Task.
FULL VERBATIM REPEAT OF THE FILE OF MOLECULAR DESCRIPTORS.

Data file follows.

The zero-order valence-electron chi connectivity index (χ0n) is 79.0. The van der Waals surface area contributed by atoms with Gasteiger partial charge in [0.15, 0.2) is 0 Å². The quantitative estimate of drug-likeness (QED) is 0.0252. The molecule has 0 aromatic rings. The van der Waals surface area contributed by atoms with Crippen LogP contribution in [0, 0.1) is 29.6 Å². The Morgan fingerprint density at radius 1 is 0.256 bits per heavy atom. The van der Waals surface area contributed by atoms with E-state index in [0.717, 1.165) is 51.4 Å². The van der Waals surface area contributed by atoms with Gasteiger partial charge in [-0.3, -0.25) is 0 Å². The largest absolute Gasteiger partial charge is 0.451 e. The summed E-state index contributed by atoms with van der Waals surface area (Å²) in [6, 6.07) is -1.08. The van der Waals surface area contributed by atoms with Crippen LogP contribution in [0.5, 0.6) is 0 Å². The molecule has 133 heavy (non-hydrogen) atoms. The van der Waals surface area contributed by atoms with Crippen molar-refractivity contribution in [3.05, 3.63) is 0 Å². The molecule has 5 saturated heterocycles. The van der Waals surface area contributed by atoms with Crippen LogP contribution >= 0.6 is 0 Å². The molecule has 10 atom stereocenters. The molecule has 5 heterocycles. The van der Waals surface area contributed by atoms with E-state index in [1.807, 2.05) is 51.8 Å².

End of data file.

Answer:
The zero-order valence-electron chi connectivity index (χ0n) is 79.0. The van der Waals surface area contributed by atoms with Gasteiger partial charge in [0.15, 0.2) is 0 Å². The quantitative estimate of drug-likeness (QED) is 0.0252. The molecule has 0 aromatic rings. The van der Waals surface area contributed by atoms with Crippen LogP contribution in [0, 0.1) is 29.6 Å². The Morgan fingerprint density at radius 1 is 0.256 bits per heavy atom. The van der Waals surface area contributed by atoms with E-state index in [0.717, 1.165) is 51.4 Å². The van der Waals surface area contributed by atoms with Gasteiger partial charge in [-0.3, -0.25) is 0 Å². The largest absolute Gasteiger partial charge is 0.451 e. The summed E-state index contributed by atoms with van der Waals surface area (Å²) in [6, 6.07) is -1.08. The van der Waals surface area contributed by atoms with Crippen LogP contribution in [0.5, 0.6) is 0 Å². The molecule has 133 heavy (non-hydrogen) atoms. The van der Waals surface area contributed by atoms with Crippen molar-refractivity contribution in [3.05, 3.63) is 0 Å². The molecule has 5 saturated heterocycles. The van der Waals surface area contributed by atoms with Crippen LogP contribution >= 0.6 is 0 Å². The molecule has 10 atom stereocenters. The molecule has 5 heterocycles. The van der Waals surface area contributed by atoms with E-state index in [1.807, 2.05) is 51.8 Å².